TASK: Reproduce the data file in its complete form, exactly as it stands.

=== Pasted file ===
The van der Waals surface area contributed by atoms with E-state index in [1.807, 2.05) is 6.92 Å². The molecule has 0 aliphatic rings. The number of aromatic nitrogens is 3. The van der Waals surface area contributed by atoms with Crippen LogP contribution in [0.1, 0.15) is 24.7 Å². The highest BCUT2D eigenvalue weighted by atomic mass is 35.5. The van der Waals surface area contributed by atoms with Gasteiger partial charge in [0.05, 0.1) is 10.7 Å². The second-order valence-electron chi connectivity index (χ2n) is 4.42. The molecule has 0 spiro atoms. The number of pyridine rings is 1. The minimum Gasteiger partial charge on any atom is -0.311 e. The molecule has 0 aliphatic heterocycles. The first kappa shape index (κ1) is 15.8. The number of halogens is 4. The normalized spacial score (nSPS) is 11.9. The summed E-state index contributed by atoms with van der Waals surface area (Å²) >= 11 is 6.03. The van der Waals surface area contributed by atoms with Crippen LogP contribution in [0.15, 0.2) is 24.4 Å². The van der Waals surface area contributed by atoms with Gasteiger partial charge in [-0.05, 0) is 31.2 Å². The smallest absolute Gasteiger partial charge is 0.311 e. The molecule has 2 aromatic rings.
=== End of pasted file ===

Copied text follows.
The van der Waals surface area contributed by atoms with E-state index in [1.807, 2.05) is 6.92 Å². The molecule has 0 aliphatic rings. The number of aromatic nitrogens is 3. The van der Waals surface area contributed by atoms with Crippen LogP contribution in [0.1, 0.15) is 24.7 Å². The highest BCUT2D eigenvalue weighted by atomic mass is 35.5. The van der Waals surface area contributed by atoms with Gasteiger partial charge in [0.05, 0.1) is 10.7 Å². The second-order valence-electron chi connectivity index (χ2n) is 4.42. The molecule has 0 spiro atoms. The number of pyridine rings is 1. The minimum Gasteiger partial charge on any atom is -0.311 e. The molecule has 0 aliphatic heterocycles. The first kappa shape index (κ1) is 15.8. The number of halogens is 4. The normalized spacial score (nSPS) is 11.9. The summed E-state index contributed by atoms with van der Waals surface area (Å²) >= 11 is 6.03. The van der Waals surface area contributed by atoms with Crippen LogP contribution in [0.15, 0.2) is 24.4 Å². The van der Waals surface area contributed by atoms with Gasteiger partial charge in [-0.05, 0) is 31.2 Å². The smallest absolute Gasteiger partial charge is 0.311 e. The molecule has 2 aromatic rings.